The delightful Lincoln Center Theater Production of “My Fair Lady,” which is playing the Fox Theater through Apr. 3, checks all the boxes, and then some. It is easily the best production to grace the Fox’s stage so far this season. The Lincoln Center touring company offers beautiful, strong voices and charismatic performances, plus gorgeous fully-built sets that put to shame all those touring productions that relay almost entirely on projections instead of physical sets.
Even if you are not a great fan of musicals (which is the case for this writer), this show is a must-see, filled with sparkling performances, humor and fun, as well as those favorite Lerner and Loewe songs like “Wouldn’t It Be Loverly?” or “The Street Where You Live.” This production is so wonderful, it overcomes any such reservations. Of course, St. Louis’s legions of musicals fans would do well to flock to this show, for a complete treat. Lerner and Loews’ “My Fair Lady” is one of best of the classic musicals but this excellent production is a particularly fine one. The beloved songs are all sung by such fine, strong voices that all the lyrics were clear, overcoming the sometimes problematic sound quality at the Fox that has muddled lesser voices. Every word, spoken and sung, was crystal clear.
Set in Edwardian England, “My Fair Lady” opens outside the Royal Opera House in Covent Garden, where Professor Henry Higgins (Laird Macintosh), a linguist specializing in regional English accents, encounters Eliza Doolittle (Shereen Ahmed), a penniless young Cockney selling flowers on the street. Shortly after, Higgins also runs into fellow linguist Colonel Pickering (Kevin Pariseau), whom he invites to stay with him. After Higgins takes notes on Eliza’s accent, as well as the accents of several others nearby, he gives Eliza a business card, in case she wants speech lessons to reduce her accent, and have a better chance at a job as a shop girl.
Dreaming of a more comfortable life, Eliza sings “Wouldn’t It Be Loverly,” backed by a quartet. The next day, she shows up at the professor’s home, asking him to give her speech lessons. After Higgins brags to Pickering that he can teach this Cockney flower girl to talk like a duchess and even pass her off at an upcoming royal ball, the pair make a bet. So they can work around the clock, Higgins suggests Eliza move in to his home, and persuades her with the offer of free room and board, new clothes, and daily chocolates.
Thus starts this beloved tale inspired by the classic “Pygmalion,” with the feisty, strong-willed Eliza holding her own against the egotistical, socially clueless Prof. Higgins and more kindly Col. Pickering as they run her run her through endless exercises to replace her Cockney accent with an upper class one. Gayton Scott plays Prof. Higgins’ housekeeper Mrs. Pearce, who becomes a kind of ally of Eliza. Eliza’s charismatic but opportunist and hard-drinking father Alfred Doolittle, played by baritone Martin Fisher with much panache, shows up at one point, looking for money. Sam Simahk plays Freddie, the son of one of the aristocrats Higgins plans to fool with the re-made Eliza, who is smitten with her as soon as he lays eyes on her.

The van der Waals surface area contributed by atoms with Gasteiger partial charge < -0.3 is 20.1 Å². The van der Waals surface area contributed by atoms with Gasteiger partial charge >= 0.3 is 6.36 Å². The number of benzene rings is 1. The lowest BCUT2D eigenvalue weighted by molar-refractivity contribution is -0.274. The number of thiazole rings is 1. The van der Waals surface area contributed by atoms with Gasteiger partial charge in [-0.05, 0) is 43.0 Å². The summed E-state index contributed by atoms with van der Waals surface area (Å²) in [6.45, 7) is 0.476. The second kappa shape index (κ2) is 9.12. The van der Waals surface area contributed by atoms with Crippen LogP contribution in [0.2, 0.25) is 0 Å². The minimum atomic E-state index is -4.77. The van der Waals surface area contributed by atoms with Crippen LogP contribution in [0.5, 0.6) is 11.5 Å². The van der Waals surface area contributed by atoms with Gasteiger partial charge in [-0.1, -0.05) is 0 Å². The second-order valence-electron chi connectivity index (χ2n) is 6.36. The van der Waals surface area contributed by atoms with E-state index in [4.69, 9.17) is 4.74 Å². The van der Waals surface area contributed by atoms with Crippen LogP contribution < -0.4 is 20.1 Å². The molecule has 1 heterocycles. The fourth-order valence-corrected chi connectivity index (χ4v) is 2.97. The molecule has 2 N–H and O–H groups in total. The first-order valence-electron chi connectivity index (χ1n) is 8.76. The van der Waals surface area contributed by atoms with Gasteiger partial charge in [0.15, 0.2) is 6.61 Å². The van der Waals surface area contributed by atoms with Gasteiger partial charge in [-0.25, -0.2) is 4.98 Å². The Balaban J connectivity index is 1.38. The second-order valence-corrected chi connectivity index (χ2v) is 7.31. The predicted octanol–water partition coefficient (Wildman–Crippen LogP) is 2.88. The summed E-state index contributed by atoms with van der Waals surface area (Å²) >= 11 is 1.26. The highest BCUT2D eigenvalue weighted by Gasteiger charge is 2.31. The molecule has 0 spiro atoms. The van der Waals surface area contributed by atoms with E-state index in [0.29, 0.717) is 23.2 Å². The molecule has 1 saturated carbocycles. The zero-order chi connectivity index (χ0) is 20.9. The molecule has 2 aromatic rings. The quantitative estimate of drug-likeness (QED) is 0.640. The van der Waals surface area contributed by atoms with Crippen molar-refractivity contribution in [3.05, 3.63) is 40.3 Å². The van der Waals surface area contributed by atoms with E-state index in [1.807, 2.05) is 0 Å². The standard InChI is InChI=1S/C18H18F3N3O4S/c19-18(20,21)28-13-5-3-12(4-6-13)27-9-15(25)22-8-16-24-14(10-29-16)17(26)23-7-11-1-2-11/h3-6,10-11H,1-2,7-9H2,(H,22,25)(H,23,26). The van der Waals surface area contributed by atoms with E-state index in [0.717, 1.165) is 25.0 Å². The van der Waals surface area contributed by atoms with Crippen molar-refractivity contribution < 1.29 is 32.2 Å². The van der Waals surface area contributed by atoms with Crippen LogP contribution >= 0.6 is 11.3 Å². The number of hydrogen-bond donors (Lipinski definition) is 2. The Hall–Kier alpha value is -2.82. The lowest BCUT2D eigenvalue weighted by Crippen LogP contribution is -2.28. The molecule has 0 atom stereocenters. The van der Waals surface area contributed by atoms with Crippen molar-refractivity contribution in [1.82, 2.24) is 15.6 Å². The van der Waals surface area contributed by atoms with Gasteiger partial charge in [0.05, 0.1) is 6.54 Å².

One of the big delights of this production are the wonderful sets. The purpose of the sets, props and costumes is to create the world of the play, and these do that beautifully. The massive sets are so striking, they are almost characters in the show, and add greatly to being able to immerse oneself in the show’s Edwardian world. The show opens with the soaring front of the opera house, with more-distant buildings created by projection screens, and period props to round things out. Prof. Higgins’ home is an enormous two-level Victorian structure, which rotates to reveal various sets, from Higgins’ study, to the servants quarters, to a slice of the garden outside, to the bedroom interiors. Other sets are a similar mix of physical sets, projections and props, all looking splendid.
Shereen Ahmed has a beautiful voice and makes a charming Eliza. She delighful singing “Just You Wait,” in which frustrated Eliza plots revenge against head-driving Prof. Higgins, as she was in her opening number. The ensemble comedy was spot on, with the actors playing the major roles of Eliza, Higgins and Pickering particularly good. Sam Simahk is also charming as love-struck Freddie, singing an especially fine version of the romantic “On the Street Where You Live.”
A standout in the cast, vocally and comically, was Martin Fisher, as Alfred Doolittle, a bit of color-blind casting that puts a big talent into an always showy, vaudevillian role. Fisher pumps it up even more, mugging to the audience and booming out the songs. His “Get Me to the Church on Time” production number was a highlight of the show. Instead of the usual assortment of pals streaming out of a pub, we get dancing girls with the pub patrons, plus cross-dressing women and men, and finally dancing guys in drag mirroring the earlier dancing girls, full of raucous fun and high-voltage energy.
The costumes were splendid, and particularly fancy and frilly in the race track scene (despite a glitch with an overhead prop on opening night), and opulent and glittering in the royal ball scene.
All in all, “My Fair Lady” gave the audience a wonderful evening, with excellent performances, wonderful voices, and all the magic of the theater one could hope for.
“My Fair Lady” is on stage at the Fabulous Fox through Apr. 3.
© Cate Marquis